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RobertPal
06-07-2007, 09:51 AM
Hi Folks!

Thanks to Tricia Messinger, Bill Creevy and sheer persistence, I have created a "glassless" pastel. It feels as hard as enamel and you can touch it without any pastel rubbing off. I will continue working in this fashion as well as with Wallis (I think a mix of glassless and "traditional" offers a nice choice). Any comments, suggestions are much appreciated! Thanks.

The glassless pastel below is from Furstenberg Park in Ann Arbor, MI. 12x16 done with soft pastels on treated oak board. I added a page on my website with further "glassless" works (see link below).

http://www.wetcanvas.com/Community/images/07-Jun-2007/86739-FurstenbergPath.jpg

Donna T
06-07-2007, 10:02 AM
Hi Bob, nice pastels on your website! Glassless??? That's amazing! I won't ask how you did it in case you are planning to market your technique. There should be a lot of interest in this!

Donna T

Diana_pastels
06-07-2007, 10:04 AM
Bob, very nice. Love the colors. What makes it glassless? Could you share the process that you use?
Diana

Oops, looks like Donna and I posted at the same time. If you don't want to share the process, I understand.

Kathryn Wilson
06-07-2007, 10:22 AM
There were two different workshops at IAPS on this technique - or have you developed your own?

It would be great if you would share, but if you want it kept to yourself, that is understood too.

bluefish
06-07-2007, 10:23 AM
Bob

Nice piece of work but isn't it a lot of work coating the board, sanding, re-coating, re-sanding, etc? I also work in acrylics and decided that it's a lot less trouble to just paint acrylic on canvas than it is to go the 'glassless pastel' way - I am also concerned over the sealing of the pastel against 'dirt intrusion, humidity changes, etc.' - I trust you have solved this problem and I'm wondering if you could share that with us - thank you kindly, sir.

'bluefish':cool:

scall0way
06-07-2007, 10:49 AM
I'd sure love to hear what makes it glassless too! It may be a lot less trouble just to use acrylics, but I just don't *like* acrylics! Everything I've done with acrylics looks like a small schoolchild's daubs.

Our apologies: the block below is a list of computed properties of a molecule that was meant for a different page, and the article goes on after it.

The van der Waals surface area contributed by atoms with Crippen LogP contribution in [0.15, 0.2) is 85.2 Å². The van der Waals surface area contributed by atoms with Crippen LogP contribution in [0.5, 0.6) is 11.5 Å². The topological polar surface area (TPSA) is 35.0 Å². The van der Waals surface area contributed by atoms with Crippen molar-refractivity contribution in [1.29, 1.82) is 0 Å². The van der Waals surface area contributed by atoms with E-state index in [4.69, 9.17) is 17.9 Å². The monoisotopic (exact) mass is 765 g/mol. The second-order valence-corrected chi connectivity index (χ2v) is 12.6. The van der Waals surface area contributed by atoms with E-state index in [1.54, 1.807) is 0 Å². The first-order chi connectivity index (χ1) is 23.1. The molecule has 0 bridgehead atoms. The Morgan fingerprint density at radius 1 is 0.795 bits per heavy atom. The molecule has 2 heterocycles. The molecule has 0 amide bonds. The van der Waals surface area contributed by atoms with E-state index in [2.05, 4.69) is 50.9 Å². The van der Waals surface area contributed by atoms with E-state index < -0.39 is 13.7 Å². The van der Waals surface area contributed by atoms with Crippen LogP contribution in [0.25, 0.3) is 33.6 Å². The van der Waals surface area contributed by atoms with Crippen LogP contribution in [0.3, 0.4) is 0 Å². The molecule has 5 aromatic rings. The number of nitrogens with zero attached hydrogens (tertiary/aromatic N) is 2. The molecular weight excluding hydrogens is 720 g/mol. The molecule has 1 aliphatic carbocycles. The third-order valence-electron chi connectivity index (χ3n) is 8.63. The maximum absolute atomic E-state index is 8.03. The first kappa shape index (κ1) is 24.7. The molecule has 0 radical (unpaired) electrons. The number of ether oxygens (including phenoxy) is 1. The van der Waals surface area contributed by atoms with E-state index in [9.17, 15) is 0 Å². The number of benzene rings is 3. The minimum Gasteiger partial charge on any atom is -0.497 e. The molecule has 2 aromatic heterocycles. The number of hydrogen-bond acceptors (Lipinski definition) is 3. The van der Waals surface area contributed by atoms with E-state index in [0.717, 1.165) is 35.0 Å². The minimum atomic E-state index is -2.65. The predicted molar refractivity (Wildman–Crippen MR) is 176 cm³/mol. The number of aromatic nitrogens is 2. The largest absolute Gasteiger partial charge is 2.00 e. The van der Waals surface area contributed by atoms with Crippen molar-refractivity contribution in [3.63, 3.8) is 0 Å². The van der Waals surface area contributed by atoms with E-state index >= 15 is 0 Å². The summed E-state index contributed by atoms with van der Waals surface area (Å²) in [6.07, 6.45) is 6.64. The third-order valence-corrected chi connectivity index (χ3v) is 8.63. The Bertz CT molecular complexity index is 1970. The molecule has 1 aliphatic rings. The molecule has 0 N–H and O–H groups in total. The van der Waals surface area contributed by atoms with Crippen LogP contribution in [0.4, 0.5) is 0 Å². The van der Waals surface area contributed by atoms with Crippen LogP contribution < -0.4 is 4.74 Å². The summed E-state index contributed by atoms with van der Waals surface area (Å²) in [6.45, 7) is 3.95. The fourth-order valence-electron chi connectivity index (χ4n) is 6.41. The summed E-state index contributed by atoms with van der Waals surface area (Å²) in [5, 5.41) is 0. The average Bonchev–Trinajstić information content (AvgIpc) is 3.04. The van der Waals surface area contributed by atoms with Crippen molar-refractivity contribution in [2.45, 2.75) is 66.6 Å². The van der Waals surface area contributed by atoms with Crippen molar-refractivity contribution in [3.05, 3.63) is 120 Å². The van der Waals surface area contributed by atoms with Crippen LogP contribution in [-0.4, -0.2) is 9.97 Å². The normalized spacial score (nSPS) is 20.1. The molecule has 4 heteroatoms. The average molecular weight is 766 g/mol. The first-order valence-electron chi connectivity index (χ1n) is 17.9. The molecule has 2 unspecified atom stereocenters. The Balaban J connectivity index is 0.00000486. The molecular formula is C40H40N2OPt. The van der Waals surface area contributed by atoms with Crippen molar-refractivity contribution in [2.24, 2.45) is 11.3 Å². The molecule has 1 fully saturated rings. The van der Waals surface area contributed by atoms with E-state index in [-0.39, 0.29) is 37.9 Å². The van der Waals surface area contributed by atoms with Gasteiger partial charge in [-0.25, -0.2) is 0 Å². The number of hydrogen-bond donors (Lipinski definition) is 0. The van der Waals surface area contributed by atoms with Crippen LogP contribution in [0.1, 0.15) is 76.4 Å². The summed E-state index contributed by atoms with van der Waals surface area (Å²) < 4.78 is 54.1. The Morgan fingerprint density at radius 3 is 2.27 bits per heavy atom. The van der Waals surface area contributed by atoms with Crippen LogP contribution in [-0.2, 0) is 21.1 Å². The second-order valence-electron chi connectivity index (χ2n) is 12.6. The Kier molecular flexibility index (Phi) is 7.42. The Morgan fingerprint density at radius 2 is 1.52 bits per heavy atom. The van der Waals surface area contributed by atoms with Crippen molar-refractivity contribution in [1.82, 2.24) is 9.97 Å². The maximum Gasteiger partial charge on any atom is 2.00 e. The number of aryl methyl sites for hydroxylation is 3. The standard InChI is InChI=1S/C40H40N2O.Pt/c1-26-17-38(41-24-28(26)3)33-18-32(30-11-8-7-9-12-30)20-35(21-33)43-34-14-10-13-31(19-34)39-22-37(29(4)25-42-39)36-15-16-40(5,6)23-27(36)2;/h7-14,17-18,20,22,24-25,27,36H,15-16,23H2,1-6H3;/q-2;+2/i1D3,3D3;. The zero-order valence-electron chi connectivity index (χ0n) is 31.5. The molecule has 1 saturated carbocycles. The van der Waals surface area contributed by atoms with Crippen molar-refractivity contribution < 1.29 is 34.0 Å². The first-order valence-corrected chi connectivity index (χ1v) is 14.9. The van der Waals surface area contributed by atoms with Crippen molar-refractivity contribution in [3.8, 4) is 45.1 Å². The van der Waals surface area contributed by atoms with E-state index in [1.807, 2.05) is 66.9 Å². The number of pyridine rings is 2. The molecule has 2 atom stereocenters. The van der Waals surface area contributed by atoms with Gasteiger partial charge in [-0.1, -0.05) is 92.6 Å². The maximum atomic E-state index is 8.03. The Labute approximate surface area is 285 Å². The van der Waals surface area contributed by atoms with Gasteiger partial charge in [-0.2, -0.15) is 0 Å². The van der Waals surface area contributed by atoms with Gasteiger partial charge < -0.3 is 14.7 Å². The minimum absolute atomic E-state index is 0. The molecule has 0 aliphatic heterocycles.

bnoonan
06-07-2007, 11:26 AM
I like the painting and the process.

The colors are very rich on the path and yet so beautifully subtle on the left side as you enter the woods. Nice tree and shadows.

Overall very nice! Barb

Doris Baggett
06-07-2007, 12:13 PM
This is very serene. Beautiful colors-so rich.

VeronicaF
06-07-2007, 02:13 PM
Beautiful Bob,really beautiful

CJMonty
06-07-2007, 09:28 PM
I too would love to know whatyou mean by 'glassless"??

CJ :heart:

Artistammy
06-08-2007, 10:53 AM
Nice painting. I also don't like to use paint but prefer pastel. I've considered doing murals before but didn't proceed because of the painting aspect. I was thinking that this glassless method might be good for wall murals (except for the cost). My mother is thinking of buying a townhouse without many windows where a mural might be a nice alternative.
Tammy

*Violet*
06-08-2007, 02:43 PM
i'm curious about this tooooo !! ... :)

pancho
06-08-2007, 07:15 PM
Very inviting scene...but I'm just curious of the title...

maggie latham
06-09-2007, 08:15 AM
:cat:

Hello Bob,

Nice painting!

You must have really persevered with the technique as it was only a couple of weeks ago, that you e-mailed Trish!

I too have the instruction sheet, but have been trying the technique on Wallis paper mounted to gatorboard. Four paintings have become hideous messes. Working to an easel, the pva solution was running all over the place, and shifting all the pastel pigment like a watercolor wash! At one point I had to fix a lot of darks first with spray fixative before I sprayed the pva stuff.

Kind of defeats the object, don’t you think?